"If I can't have you nobody will": Explicit threats in the context of coercive control

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12 Scopus citations


Physical assault is only one tool in partner abuse characterized by coercive control. Coercive control creates an ongoing state of fear and chronic stress. Explicit threats are an important component of coercive control yet have received limited research attention. This study examined 210 women with protective orders (POs) against abusive (ex)partners and their experiences of explicit threats including threats of harm and death, threats about harming friends and family, and actual threats to friends and family. There are 4 main findings from this study: (a) explicit threats of harm and death, threats about harming others, and actual threats to others are common both in the history of the abusive relationship as well as within 6 months prior to obtaining a PO but are only moderately correlated with each other; (b) the high-frequency threats of harm group had the highest rates of concurrent abuse, violence, distress, and fear; (c) the prevalence and frequency of threats changed over time for all 3 types of threats examined in this study; and (d) understanding the variety of threats partner abuse victims experience, especially threats of third-party harm, may be important in understanding the larger context and consequences of partner abuse. This study is an interim step toward a better understanding of the role of explicit threats in abusive relationships. Future research is needed to examine the prevalence, frequency, trajectory, features, context, and types of explicit threats that victims of partner abuse experience. This information may be especially key to understanding more about future risk of harm, risk of harm to others, victim distress and fear, and safety planning.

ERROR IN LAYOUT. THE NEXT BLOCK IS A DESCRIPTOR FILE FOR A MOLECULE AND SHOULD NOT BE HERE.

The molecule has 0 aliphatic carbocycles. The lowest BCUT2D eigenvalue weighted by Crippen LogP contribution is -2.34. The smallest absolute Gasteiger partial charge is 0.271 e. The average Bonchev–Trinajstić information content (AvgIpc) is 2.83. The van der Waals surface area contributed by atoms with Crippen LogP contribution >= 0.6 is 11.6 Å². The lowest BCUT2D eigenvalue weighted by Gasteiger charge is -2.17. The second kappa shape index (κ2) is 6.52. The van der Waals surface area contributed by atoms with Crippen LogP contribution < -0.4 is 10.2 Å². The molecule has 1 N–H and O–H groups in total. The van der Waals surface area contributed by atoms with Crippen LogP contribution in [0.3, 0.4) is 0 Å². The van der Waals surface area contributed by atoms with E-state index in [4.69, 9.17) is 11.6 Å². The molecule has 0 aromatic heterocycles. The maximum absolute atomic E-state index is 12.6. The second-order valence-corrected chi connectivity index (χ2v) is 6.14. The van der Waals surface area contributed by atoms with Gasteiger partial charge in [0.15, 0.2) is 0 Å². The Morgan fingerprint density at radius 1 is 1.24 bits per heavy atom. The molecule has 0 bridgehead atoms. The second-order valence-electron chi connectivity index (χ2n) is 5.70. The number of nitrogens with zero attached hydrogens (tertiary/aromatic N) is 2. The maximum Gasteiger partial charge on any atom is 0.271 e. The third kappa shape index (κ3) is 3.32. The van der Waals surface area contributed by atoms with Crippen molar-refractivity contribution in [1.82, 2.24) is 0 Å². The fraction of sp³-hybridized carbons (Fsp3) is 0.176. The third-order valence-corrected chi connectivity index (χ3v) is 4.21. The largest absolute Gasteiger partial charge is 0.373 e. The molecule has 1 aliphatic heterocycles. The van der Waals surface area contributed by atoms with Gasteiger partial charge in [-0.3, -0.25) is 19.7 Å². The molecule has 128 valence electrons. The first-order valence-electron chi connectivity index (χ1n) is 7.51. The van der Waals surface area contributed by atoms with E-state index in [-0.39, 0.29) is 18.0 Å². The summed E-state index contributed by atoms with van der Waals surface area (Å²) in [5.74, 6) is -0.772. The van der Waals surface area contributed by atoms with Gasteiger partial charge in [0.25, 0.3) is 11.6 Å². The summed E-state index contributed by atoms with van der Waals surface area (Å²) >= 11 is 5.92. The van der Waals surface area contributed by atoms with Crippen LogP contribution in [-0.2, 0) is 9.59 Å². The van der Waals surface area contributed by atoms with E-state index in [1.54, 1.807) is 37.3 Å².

Original languageEnglish
Pages (from-to)126-140
Number of pages15
JournalViolence and Victims
Issue number1
StatePublished - 2017

Bibliographical note

Publisher Copyright:
© 2017. Springer Publishing Company. All rights reserved.


  • Coercive control
  • Partner abuse
  • Partner violence
  • Stalking
  • Threats

ASJC Scopus subject areas

  • Pathology and Forensic Medicine
  • Health(social science)
  • Law


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